A dominant child will push to see just how much power she can accumulate, whether at home, school or play group. You might notice dominating behavior during her first year of life, and watch it strengthen over time, especially if you don’t assert your parental dominance. By the time she reaches kindergarten and elementary school, her dominating behavior can be so entrenched you have difficulty regaining control.
Some kids excel, problem solve and display a motivation to succeed. Their natural leadership qualities encourage less extroverted children to follow along behind like ducks in a row. If this sounds like your child, he might attempt to dominate anyone who challenges his leadership, according to Thomas Farmer and Cristin Hall, bullying experts at Education.com. Your child could aggressively assert control physically or use more subtle measures, such as marginalizing, starting rumors or gossiping about the challenger, winning the challenger over with charm or using body language to intimidate her. Verbal domination is most frequently used, according to a study on classroom peer persuasion presented at the 1990 annual meeting of the Speech Communication Association.
The oldest child can dominate her siblings, initially by size and ability, and later by insisting that age leads. If you aren’t present, she can get away with it if she has a strong personality and her siblings are used to giving in. You might play into this by putting her in charge of a younger sibling while you complete a task or step out of the room for a few minutes, according to child behavioral therapist James Lehman. If the child is generally responsible and willing to follow the rules, this can serve your needs. If not, gain control of the child by holding her accountable to the rules, following through with logical consequences when defiance or excessive domination occurs and using a behavior contract that spells out the rules and consequences.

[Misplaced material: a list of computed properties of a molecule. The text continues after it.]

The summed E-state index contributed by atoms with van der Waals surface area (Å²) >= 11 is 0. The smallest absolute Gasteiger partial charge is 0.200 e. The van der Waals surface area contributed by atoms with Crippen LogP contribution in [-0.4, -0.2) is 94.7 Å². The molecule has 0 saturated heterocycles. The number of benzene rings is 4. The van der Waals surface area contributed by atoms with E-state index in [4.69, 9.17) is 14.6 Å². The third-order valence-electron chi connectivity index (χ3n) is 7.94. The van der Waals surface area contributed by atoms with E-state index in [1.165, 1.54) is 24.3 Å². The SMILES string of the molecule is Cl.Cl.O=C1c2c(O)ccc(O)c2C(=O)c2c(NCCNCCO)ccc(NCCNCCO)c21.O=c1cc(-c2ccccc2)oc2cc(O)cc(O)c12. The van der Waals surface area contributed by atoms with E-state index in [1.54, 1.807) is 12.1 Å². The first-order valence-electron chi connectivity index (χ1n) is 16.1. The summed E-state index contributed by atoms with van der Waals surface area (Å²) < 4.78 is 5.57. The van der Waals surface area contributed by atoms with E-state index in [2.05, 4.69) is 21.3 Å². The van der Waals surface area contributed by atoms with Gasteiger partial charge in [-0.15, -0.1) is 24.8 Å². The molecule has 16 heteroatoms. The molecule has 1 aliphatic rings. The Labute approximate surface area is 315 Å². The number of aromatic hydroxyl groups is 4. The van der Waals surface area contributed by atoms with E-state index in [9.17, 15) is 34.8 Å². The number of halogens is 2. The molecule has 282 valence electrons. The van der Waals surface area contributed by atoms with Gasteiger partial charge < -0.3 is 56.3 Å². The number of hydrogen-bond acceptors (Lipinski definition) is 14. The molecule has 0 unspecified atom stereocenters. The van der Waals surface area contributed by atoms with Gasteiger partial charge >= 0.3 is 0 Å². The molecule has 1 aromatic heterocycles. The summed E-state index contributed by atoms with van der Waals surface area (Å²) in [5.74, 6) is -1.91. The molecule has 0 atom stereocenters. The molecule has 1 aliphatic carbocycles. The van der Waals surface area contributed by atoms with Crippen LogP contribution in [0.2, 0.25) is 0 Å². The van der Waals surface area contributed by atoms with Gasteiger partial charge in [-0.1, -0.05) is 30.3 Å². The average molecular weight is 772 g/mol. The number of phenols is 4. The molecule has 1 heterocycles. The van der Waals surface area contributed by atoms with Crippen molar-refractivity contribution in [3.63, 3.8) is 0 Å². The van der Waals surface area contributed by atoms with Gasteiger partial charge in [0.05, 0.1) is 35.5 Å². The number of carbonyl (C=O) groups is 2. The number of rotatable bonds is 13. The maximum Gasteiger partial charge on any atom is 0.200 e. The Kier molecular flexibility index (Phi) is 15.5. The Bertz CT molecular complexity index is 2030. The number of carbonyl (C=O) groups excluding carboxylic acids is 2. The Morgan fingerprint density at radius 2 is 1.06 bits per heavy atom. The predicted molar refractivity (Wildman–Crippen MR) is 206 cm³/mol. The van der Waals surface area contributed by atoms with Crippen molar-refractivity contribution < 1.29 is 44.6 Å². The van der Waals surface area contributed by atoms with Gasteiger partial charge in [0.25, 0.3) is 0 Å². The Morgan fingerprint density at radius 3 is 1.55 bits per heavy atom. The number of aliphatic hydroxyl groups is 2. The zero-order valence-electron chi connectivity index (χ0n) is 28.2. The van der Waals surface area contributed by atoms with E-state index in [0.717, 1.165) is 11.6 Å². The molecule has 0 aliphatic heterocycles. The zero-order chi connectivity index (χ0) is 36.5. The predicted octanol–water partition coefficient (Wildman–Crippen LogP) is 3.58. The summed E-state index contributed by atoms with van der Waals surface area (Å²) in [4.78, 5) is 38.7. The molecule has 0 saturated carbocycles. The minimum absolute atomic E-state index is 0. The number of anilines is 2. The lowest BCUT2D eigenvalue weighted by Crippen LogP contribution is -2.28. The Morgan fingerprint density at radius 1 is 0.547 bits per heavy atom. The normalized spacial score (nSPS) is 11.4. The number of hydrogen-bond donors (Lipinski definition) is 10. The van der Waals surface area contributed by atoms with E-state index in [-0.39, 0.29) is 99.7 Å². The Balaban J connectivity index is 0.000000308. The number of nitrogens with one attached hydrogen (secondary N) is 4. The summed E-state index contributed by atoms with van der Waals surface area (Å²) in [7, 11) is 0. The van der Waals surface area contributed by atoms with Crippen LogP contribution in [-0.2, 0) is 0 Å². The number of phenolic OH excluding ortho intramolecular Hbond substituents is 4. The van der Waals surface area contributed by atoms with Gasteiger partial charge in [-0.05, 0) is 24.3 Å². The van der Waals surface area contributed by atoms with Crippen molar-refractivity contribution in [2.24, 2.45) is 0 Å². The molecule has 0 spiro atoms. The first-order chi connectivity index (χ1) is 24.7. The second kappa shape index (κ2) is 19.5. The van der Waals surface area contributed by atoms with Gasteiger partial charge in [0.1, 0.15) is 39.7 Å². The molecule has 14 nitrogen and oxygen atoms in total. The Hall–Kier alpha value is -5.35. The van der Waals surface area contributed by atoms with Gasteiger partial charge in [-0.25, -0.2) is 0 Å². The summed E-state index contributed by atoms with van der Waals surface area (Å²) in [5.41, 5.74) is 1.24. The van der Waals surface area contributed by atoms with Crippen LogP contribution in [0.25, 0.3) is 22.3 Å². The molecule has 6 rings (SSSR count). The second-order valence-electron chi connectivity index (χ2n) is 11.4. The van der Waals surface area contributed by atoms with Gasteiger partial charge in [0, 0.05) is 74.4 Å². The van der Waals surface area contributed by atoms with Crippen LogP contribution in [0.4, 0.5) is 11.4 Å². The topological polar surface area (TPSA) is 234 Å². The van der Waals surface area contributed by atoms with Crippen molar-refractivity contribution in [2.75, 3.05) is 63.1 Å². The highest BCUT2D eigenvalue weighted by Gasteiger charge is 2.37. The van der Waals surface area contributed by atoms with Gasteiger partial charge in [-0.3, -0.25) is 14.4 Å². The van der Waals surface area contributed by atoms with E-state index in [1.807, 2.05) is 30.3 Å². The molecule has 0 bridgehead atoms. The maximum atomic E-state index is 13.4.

Bully or Leader?
Sometimes there is a fine line between being a bully and being a leader. The bully holds tight reins and feels the need to challenge anyone who questions his authority. The leader can also wield control, but might listen and accept suggestions from peers. You can discourage bullying and encourage cooperative leadership by appointing roles for peer group members or siblings and insisting that everyone have a chance to lead. This strategy encourages the dominant child to tone down the strong behavior in favor of sharing the top position.
Defusing Dominating Behavior
If your child desires control, she could simply assume it as if she has every right to do so. She could order peers or sibling around like she is the queen, and they may give in to her rather than confront her. She could even try it with you, demanding her way and holding her breath or throwing a tantrum when you don’t see things her way. You can defuse her dominating behavior by giving her something to be in charge of, suggests family therapist and author, Gary Smalley. Say, “You can be in charge of straightening your room” or “How would you like to be in charge of deciding the kind of pizza will we order tonight?” Designating a small amount of control can leave you in charge of the more important things.